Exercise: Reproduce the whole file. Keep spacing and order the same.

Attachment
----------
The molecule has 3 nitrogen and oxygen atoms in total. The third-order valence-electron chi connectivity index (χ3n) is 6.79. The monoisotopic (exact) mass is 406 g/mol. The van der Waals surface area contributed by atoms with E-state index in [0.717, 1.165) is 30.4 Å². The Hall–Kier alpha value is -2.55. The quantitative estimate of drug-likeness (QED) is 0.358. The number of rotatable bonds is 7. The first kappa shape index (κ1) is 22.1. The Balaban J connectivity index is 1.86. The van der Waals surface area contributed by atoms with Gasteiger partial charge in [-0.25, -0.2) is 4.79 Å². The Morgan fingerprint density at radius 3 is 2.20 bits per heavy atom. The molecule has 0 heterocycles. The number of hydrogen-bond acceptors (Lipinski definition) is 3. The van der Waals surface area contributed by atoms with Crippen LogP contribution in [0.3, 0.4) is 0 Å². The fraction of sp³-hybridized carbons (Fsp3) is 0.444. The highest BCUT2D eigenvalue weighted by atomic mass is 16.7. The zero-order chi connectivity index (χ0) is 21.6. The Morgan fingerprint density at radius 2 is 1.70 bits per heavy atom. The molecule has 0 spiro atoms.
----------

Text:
The molecule has 3 nitrogen and oxygen atoms in total. The third-order valence-electron chi connectivity index (χ3n) is 6.79. The monoisotopic (exact) mass is 406 g/mol. The van der Waals surface area contributed by atoms with E-state index in [0.717, 1.165) is 30.4 Å². The Hall–Kier alpha value is -2.55. The quantitative estimate of drug-likeness (QED) is 0.358. The number of rotatable bonds is 7. The first kappa shape index (κ1) is 22.1. The Balaban J connectivity index is 1.86. The van der Waals surface area contributed by atoms with Gasteiger partial charge in [-0.25, -0.2) is 4.79 Å². The Morgan fingerprint density at radius 3 is 2.20 bits per heavy atom. The molecule has 0 heterocycles. The number of hydrogen-bond acceptors (Lipinski definition) is 3. The van der Waals surface area contributed by atoms with Crippen LogP contribution in [0.3, 0.4) is 0 Å². The fraction of sp³-hybridized carbons (Fsp3) is 0.444. The highest BCUT2D eigenvalue weighted by atomic mass is 16.7. The zero-order chi connectivity index (χ0) is 21.6. The Morgan fingerprint density at radius 2 is 1.70 bits per heavy atom. The molecule has 0 spiro atoms.